The primary weeds present during both years were large crabgrass [Digitaria sanguinalis (L.) Scop.] and tumble pigweed (Amaranthus albus L.). Both these weed species were present at moderate populations.

Plant Populations

Except for metolachlor at 0.56 kg/ha and trifluralin at 1.12 kg/ha all herbicide treatments reduced plant populations compared to the weed-free plots (Table 2). No kenaf population differences were detected between the herbicide treatments or between the herbicide treatments and the weedy check plots (Table 2). No weed control by year interactions were detected for plant populations, plant heights, or stalk yields as a result of the combined analysis of the eight weed control treatments and the two years. Populations, when combined over weed control treatments, were greater in 1990 than those in 1989 (Table 2). The differences in populations were attributed to less than ideal planting conditions and less rainfall in 1989 compared to 1990.

Plant Heights

Plant heights were greater in 1990 (311 cm) than in 1989 (176 cm) when combined over all weed control treatments (Table 2). Increased height in 1990 may in part be from an earlier planting date (10 days) and 15.3 cm greater seasonal rainfall. No differences in plant height were detected between herbicide rates within either trifluralin or metolachlor (Table 2).

Stalk Yields

Stalk yields were greater in 1990 (21.3 t/ha) than 1989 (5.2 t/ha) (Table 2). An earlier planting date in 1990 (10 days) and greater seasonal rainfall contributed to greater stalk yields. No differences in stalk yields were detected between any of the weed control treatments indicating that rates of trifluralin and metolachlor which decrease plant populations and plant height did not significantly reduce stalk yields (Table 2).


Trifluralin and metolachlor provided excellent (>90%) weed control of moderate weed populations. The herbicides did not induce visual injury or reductions in stalk yields, though plant populations were adversely affected. The moderate weed populations did not reduce stalk yields, but weed interference did reduce kenaf heights and populations. Trifluralin and metolachlor are promising for use in kenaf production. The probability of expanding the registration label of these herbicides to include use in kenaf remains a serious problem to overcome.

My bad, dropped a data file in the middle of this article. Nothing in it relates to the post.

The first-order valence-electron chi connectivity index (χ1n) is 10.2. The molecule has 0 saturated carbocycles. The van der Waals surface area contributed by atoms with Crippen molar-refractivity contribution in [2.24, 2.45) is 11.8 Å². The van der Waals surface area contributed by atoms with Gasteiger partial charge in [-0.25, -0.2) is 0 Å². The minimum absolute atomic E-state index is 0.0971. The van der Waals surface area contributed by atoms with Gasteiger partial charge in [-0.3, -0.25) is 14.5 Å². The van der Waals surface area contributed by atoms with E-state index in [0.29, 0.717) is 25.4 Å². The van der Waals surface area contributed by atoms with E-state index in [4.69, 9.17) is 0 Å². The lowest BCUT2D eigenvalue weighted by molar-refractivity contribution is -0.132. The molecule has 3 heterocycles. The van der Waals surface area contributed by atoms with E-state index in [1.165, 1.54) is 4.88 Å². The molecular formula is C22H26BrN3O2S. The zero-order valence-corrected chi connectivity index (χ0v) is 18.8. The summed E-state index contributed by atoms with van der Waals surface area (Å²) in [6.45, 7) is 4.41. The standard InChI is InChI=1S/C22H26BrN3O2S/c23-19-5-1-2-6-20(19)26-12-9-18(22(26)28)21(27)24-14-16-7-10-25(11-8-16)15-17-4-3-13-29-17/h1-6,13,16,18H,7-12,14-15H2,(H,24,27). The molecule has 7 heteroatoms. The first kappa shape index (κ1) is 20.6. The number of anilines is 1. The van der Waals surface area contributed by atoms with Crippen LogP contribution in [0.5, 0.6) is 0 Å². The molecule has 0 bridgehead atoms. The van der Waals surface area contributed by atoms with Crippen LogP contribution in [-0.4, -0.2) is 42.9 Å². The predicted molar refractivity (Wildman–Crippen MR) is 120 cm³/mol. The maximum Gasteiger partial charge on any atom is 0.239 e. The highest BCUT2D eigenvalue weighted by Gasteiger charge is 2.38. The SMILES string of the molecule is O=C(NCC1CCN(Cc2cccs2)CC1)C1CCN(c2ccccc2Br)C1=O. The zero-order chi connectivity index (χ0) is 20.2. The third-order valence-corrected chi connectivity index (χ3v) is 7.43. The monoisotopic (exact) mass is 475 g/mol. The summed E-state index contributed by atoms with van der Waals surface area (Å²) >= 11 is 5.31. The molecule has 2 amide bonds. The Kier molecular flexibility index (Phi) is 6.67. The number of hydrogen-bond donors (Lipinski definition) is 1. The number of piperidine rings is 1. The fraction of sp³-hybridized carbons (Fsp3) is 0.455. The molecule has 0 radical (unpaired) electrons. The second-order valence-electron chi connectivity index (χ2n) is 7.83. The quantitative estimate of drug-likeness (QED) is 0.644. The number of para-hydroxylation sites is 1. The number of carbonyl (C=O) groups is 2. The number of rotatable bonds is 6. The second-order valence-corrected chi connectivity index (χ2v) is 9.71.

*I am indebted to David A. Iverson, Research Technician, Agricultural Research Service, South Central Agricultural Research Laboratory, Lane, Oklahoma for field plot work, data entry and data analysis.
Table 1. Influence of herbicide application on the percentage of grass and broadleaf weed control in 1989 and 1990.

Weed control (%)
Grass Broadleaf
Herbicide treatment Rate (kg/ha) 1989 1990 1989 1990
Trifluralin 0.56 98az 93b 99a 99a
1.12 99a 95b 98a 99a
2.24 100a 96b 100a 100a
Metolachlor 0.56 99a 70c 99a 98a
1.12 99a 91b 100a 97a
2.24 100a 96b 100a 100a
Weedy Check --- 0b 0d 0b 0b
Weed-Free --- 100a 100a 100a 100a
zMeans within each column followed by the same letters are not significantly different at the 0.05 level using LSD.

Table 2. Influence of trifluralin and metolachlor on kenaf stand establishment, heights, and stalk yields for 1989 and 1990.

Plant pop.
Plant heights
Stalk yields
Trifluralin 0.56 116 245 13.6
1.12 137 240 13.7
2.24 115 235 13.2
Metolachlor 0.56 134 251 13.6
1.12 117 248 13.1
2.24 117 253 13.5
Weedy Check --- 124 232 12.2
Weed-Free --- 154 247 13.3
LSD (0.05) 26 12 NS
Across all herbicide treatments
1989 107 176 5.2
1990 147 311 21.3
LSD (0.05) 13 6 1.0

Last update April 23, 1997 aw